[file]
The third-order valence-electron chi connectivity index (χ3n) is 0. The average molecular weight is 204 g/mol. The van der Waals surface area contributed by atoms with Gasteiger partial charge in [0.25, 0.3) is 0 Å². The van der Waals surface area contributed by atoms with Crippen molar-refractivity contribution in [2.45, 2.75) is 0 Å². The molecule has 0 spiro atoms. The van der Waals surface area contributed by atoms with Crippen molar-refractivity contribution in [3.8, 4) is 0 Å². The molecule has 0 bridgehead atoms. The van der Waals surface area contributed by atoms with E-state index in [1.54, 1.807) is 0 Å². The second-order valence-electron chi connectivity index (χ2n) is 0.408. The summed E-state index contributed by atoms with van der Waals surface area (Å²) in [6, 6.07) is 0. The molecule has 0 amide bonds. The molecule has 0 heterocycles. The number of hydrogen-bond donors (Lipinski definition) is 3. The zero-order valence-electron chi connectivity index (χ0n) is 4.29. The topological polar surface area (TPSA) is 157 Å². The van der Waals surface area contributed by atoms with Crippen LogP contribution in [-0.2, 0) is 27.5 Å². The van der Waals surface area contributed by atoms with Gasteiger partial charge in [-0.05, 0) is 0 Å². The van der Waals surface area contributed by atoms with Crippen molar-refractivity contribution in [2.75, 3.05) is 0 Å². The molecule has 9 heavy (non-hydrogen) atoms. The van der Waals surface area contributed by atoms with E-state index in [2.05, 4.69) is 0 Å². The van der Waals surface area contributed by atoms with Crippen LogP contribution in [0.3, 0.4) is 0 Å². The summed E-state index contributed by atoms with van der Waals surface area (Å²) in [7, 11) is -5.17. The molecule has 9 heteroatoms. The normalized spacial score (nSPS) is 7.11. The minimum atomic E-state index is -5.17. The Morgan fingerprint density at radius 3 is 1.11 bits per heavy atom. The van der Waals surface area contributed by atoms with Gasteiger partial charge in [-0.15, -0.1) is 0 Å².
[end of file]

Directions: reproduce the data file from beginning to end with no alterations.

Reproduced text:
The third-order valence-electron chi connectivity index (χ3n) is 0. The average molecular weight is 204 g/mol. The van der Waals surface area contributed by atoms with Gasteiger partial charge in [0.25, 0.3) is 0 Å². The van der Waals surface area contributed by atoms with Crippen molar-refractivity contribution in [2.45, 2.75) is 0 Å². The molecule has 0 spiro atoms. The van der Waals surface area contributed by atoms with Crippen molar-refractivity contribution in [3.8, 4) is 0 Å². The molecule has 0 bridgehead atoms. The van der Waals surface area contributed by atoms with E-state index in [1.54, 1.807) is 0 Å². The second-order valence-electron chi connectivity index (χ2n) is 0.408. The summed E-state index contributed by atoms with van der Waals surface area (Å²) in [6, 6.07) is 0. The molecule has 0 amide bonds. The molecule has 0 heterocycles. The number of hydrogen-bond donors (Lipinski definition) is 3. The zero-order valence-electron chi connectivity index (χ0n) is 4.29. The topological polar surface area (TPSA) is 157 Å². The van der Waals surface area contributed by atoms with Crippen LogP contribution in [-0.2, 0) is 27.5 Å². The van der Waals surface area contributed by atoms with Gasteiger partial charge in [-0.05, 0) is 0 Å². The van der Waals surface area contributed by atoms with Crippen molar-refractivity contribution in [2.75, 3.05) is 0 Å². The molecule has 9 heavy (non-hydrogen) atoms. The van der Waals surface area contributed by atoms with E-state index in [2.05, 4.69) is 0 Å². The van der Waals surface area contributed by atoms with Crippen LogP contribution in [0.3, 0.4) is 0 Å². The summed E-state index contributed by atoms with van der Waals surface area (Å²) in [7, 11) is -5.17. The molecule has 9 heteroatoms. The normalized spacial score (nSPS) is 7.11. The minimum atomic E-state index is -5.17. The Morgan fingerprint density at radius 3 is 1.11 bits per heavy atom. The van der Waals surface area contributed by atoms with Gasteiger partial charge in [-0.15, -0.1) is 0 Å².